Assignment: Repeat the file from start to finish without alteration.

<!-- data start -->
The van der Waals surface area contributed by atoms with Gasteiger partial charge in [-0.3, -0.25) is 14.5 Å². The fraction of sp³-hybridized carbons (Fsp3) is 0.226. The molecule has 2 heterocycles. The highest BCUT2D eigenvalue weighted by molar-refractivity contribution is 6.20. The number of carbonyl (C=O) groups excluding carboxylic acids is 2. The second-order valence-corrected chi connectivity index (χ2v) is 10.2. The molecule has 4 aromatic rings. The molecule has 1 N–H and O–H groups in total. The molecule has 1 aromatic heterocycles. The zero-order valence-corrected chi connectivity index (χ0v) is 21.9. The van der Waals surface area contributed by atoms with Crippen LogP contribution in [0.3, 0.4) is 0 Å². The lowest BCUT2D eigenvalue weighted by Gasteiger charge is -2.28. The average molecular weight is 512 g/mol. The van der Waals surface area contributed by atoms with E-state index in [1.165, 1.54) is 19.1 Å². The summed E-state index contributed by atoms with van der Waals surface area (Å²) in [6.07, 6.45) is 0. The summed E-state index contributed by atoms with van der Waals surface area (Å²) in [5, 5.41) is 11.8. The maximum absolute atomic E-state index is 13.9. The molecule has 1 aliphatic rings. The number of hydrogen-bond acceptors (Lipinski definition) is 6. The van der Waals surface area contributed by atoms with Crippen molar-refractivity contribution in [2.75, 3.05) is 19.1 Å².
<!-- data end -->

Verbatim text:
The van der Waals surface area contributed by atoms with Gasteiger partial charge in [-0.3, -0.25) is 14.5 Å². The fraction of sp³-hybridized carbons (Fsp3) is 0.226. The molecule has 2 heterocycles. The highest BCUT2D eigenvalue weighted by molar-refractivity contribution is 6.20. The number of carbonyl (C=O) groups excluding carboxylic acids is 2. The second-order valence-corrected chi connectivity index (χ2v) is 10.2. The molecule has 4 aromatic rings. The molecule has 1 N–H and O–H groups in total. The molecule has 1 aromatic heterocycles. The zero-order valence-corrected chi connectivity index (χ0v) is 21.9. The van der Waals surface area contributed by atoms with Crippen LogP contribution in [0.3, 0.4) is 0 Å². The lowest BCUT2D eigenvalue weighted by Gasteiger charge is -2.28. The average molecular weight is 512 g/mol. The van der Waals surface area contributed by atoms with E-state index in [1.165, 1.54) is 19.1 Å². The summed E-state index contributed by atoms with van der Waals surface area (Å²) in [6.07, 6.45) is 0. The summed E-state index contributed by atoms with van der Waals surface area (Å²) in [5, 5.41) is 11.8. The maximum absolute atomic E-state index is 13.9. The molecule has 1 aliphatic rings. The number of hydrogen-bond acceptors (Lipinski definition) is 6. The van der Waals surface area contributed by atoms with Crippen molar-refractivity contribution in [2.75, 3.05) is 19.1 Å².